Windhoek-The latest FNB/FENATA Travel Index indicates that the tourism industry contracted by 7.5 percent (real terms) for the final quarter of 2016.
According to FNB’s market research manager, Daniel Kavishe, “Despite improvements in the bed occupancy levels, load factors remained dire, contracting by 6.7 percent quarter-on-quarter (q-o-q). The increase in flights did not have a corresponding increase in passenger numbers and hence load factors contracted of 6.7 percent quarter-on-quarter (q-o-q).
“Furthermore, the Namibian dollar appreciated during the quarter, hence pushing the index lower, since 54 percent of the bed nights sold, were sold to non-CMA residents and a stronger domestic currency erodes their purchasing power in Namibia. Based on our indexed data, bed occupancy rates were 32.3 percent higher q-o-q.”
On an annual basis, The FNB/FENATA Travel index grew by 1.6 percent, supported mainly by the growth in the third and second quarter. Nominally, the growth was much higher at 11.3 percent, with hospitality inflation making up the difference.
High food, utilities, fuel and transport costs have pushed up hospitality inflation to 9.6 percent. Regarding performance in the fourth quarter, Kavishe said it tended to be a subdued but was lifted by the range of conferences during that period e.g. the investor conference. According to the respondents, business performance increased during the fourth quarter.
Compared to last year 4Q2015, the business performance indicator improved from 2.9 to 5.7 after 20.1 percent of the respondents recorded very favourable business performance/activity during the quarter. This was reflected in increased tourist arrivals where 36.0 percent noted good arrivals at their respective establishments, while a further 4.0 percent recorded very good tourist arrival numbers.
Looking forward, the sentiment index improved to 2.3 compared to last year’s measly 0.88 score, gaining 1.4 pts q-o-q. The sentiment index Incorporates future employment, future revenue and ultimately business confidence for the sector.
Accordingly, 23.0 percent of the respondents expect to increase employment levels during the first quarter, while 34.5 percent of the respondents believe that the revenue for the period will be “good”.
“As with many industries in Namibia this year, the tourism industry also faces a number of challenges”, states Kavishe. “Most operators have noticed the impact of the slowing economy on their respective businesses, particularly those that rely on government for conferences, seminars or workshops.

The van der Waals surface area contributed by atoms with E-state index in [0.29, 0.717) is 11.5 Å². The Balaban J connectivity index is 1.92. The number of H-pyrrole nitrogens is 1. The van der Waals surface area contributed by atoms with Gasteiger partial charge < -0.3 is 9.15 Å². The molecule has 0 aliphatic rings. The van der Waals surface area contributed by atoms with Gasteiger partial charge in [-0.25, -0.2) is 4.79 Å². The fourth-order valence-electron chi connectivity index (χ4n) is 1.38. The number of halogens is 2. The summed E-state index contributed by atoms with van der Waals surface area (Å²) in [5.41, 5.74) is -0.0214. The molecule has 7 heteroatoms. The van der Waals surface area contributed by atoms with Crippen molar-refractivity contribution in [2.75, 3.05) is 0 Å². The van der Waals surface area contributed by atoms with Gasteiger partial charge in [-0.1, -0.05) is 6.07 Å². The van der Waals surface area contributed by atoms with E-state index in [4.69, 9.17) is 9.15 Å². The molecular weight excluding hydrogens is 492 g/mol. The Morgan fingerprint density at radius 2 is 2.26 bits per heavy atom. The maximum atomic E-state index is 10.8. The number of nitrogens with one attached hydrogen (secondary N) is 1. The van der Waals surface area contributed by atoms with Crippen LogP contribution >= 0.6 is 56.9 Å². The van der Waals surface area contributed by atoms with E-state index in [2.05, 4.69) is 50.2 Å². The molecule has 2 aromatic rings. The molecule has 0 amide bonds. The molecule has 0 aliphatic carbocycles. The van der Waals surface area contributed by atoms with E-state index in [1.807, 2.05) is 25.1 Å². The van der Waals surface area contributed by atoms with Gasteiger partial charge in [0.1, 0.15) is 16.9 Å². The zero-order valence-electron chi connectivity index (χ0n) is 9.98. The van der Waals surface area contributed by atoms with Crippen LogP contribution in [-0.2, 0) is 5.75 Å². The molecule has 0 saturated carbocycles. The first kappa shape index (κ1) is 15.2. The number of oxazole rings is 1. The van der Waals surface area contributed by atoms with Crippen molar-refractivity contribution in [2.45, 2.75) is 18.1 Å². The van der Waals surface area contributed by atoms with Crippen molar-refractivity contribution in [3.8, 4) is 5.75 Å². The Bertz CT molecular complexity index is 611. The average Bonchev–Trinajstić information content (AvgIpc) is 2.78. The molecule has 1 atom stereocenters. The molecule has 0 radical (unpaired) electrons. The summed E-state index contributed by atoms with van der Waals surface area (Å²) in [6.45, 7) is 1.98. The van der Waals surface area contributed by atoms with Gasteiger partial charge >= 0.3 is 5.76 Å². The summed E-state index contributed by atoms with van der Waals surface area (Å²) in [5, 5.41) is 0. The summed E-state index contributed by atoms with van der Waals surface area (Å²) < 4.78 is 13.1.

“These activities often supply consistent revenue streams, but with government cutting back, several businesses have, and are expected to experience a slump in operations.
Furthermore, delayed payments from the public sector exerted pressures on business cash flows after government departments failed to meet their financial obligations in due time.”
Further challenges included the fact that there is currently a great deal of uncertainty from NEEEB and the Investment Promotion Act. Hunting operators were particularly concerned about the outdated regulations and the notably long turnaround times to issue new hunting quotas and permits.
General staff related problems continue to feature as major bottleneck in the sector with high staff turnover, inexperienced staff or poor service delivery by staff employed at the various institutions. Tighter liquidity within the financial sector and economy at large has made it difficult for some respondents to access finance for construction geared at expanding operations or simple renovations.
Coupled with ballooning water and electricity bills, respondents have argued that managing costs in the sector is becoming increasingly challenging. Other pertinent challenges faced by the industry are poaching, increased crime levels across various establishments and invariably the persistent drought as well as the current road system which is unsafe across the country and in some places in poor condition.
“Despite the challenges faced, industry pundits remain bullish on the tourism. Other than South Africa that features once more as Namibia’s largest competitor, respondents feel that Namibia’s tourist offering is differentiated within the region with aspects such as affordable packages, a stable political environment and interest from none traditional tourist countries. Vendors are hoping that the new airlines will improve volumes of tourists to Namibia,” Kavishe concluded.
In summary, one respondent summed about the industry, “Nobody must get complacent. Tourists always have alternatives. We must remember the tourists do us the favours coming here not the other way around.”
A stronger rand, according to some of the respondents, may offset the current boom in tourism. The increase in demand for Namibia, according to them, has largely been a result of a weaker currency. If this changes, tourism sector will likely again undergo a substantial dip in operations.